To demonstrate the process of finding an original record, we will be using John Nicholson’s burial which can be found in this new collection.

The directory gives us all the information necessary to find the original document of this burial: the name of the subject as well as the year and the parish of registration of the event.

John Nicholson was buried in 1817 and his burial is recorded in the Anglican Garrison register in Montreal.

We must now head to the Drouin Collection Records and find the folder pertaining to this register for 1817. Inside it, we will find the original record.

John Nicholson’s burial as found in the Drouin Collection Records

In addition to these new documents, the BMD cards contain some 2.3 million baptism, marriage and burial cards from Quebec, Ontario and the United States.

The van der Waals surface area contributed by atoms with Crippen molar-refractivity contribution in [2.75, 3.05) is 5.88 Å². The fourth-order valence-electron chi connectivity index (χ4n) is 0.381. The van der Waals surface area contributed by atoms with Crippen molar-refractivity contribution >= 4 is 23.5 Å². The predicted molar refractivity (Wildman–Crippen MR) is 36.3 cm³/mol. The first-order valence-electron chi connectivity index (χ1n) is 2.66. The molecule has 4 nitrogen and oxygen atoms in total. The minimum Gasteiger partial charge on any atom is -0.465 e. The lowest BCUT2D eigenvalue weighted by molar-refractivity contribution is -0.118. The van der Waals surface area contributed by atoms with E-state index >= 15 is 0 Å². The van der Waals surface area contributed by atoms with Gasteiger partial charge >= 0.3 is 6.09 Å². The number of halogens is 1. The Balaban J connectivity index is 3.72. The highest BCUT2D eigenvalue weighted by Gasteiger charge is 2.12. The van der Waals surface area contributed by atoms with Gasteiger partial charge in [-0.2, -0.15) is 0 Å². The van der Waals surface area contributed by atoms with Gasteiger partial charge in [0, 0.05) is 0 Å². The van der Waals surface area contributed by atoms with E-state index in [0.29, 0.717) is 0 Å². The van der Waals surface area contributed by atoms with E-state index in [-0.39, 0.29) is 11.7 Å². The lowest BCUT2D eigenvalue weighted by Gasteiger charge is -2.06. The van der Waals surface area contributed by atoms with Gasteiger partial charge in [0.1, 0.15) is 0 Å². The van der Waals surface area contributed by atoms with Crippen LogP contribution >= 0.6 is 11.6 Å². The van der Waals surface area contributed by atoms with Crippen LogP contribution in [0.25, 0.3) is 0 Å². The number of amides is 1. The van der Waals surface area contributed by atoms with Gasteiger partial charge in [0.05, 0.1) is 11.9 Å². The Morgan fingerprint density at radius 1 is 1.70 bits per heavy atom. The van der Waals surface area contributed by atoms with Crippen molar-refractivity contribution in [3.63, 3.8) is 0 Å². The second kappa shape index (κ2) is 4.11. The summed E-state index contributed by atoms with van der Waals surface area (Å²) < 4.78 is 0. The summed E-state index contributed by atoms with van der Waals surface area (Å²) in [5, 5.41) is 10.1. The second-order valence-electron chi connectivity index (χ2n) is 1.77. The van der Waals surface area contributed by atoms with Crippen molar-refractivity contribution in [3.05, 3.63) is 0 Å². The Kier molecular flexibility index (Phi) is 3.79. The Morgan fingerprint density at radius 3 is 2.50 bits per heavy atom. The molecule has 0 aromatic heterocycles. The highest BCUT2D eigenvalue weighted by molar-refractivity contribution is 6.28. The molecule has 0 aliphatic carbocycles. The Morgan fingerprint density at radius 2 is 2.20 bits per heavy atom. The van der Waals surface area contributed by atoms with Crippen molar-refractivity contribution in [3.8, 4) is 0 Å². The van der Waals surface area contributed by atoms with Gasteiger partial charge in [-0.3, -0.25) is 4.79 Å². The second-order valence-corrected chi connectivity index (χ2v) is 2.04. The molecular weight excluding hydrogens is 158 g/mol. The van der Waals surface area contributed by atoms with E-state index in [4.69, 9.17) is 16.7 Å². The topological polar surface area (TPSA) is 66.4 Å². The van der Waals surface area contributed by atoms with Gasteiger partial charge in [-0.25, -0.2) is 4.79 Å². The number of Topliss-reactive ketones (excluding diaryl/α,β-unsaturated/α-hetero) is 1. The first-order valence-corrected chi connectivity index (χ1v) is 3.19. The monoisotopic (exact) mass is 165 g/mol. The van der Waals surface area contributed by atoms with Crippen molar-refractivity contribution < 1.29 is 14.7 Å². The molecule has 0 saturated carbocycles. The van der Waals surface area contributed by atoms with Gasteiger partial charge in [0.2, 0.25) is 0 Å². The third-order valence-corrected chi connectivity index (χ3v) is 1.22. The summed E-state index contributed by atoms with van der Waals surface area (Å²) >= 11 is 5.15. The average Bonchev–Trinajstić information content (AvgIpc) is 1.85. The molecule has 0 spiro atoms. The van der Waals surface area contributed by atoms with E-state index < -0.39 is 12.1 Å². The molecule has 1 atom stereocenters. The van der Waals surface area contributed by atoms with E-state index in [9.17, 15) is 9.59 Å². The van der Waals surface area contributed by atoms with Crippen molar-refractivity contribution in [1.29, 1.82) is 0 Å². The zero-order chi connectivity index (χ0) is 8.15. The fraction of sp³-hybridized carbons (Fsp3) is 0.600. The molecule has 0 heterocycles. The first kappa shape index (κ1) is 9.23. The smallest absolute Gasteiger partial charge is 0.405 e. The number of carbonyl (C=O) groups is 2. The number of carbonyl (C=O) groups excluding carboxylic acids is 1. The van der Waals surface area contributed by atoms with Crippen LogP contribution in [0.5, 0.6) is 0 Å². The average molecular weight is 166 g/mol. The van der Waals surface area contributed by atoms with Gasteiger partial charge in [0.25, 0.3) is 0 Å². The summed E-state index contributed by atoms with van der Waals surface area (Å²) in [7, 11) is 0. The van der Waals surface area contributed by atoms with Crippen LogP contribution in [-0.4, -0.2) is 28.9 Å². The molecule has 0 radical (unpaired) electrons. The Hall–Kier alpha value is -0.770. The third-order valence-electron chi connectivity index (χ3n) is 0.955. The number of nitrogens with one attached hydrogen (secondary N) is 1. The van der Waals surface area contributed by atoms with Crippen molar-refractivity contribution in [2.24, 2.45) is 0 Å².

You will find more information about this collection on the Drouin Institute’s blog.

You can browse the BMD cards collection as well as tens of millions of other documents of historical and genealogical interest by subscribing to Genealogy Quebec today!

New articles on the Drouin Institute’s blog

Genealogy and care work by Audrey Pepin
Priests, the moral authority of New France by François Desjardins
Women in Quebec’s toponymy by Audrey Pepin
Our slave-owning ancestors part 1 and part 2 by Cathie-Anne Dupuis
The omission of women in family trees by Audrey Pepin
Quebec birth, marriage and death records by François Desjardins

Genealogically yours,

The Drouin team

25 historical newspapers added to Genealogy Quebec

25 historical newspapers have been added to the Drouin Institute’s Miscellaneous Collections, one of 15 tools available to Genealogy Quebec subscribers.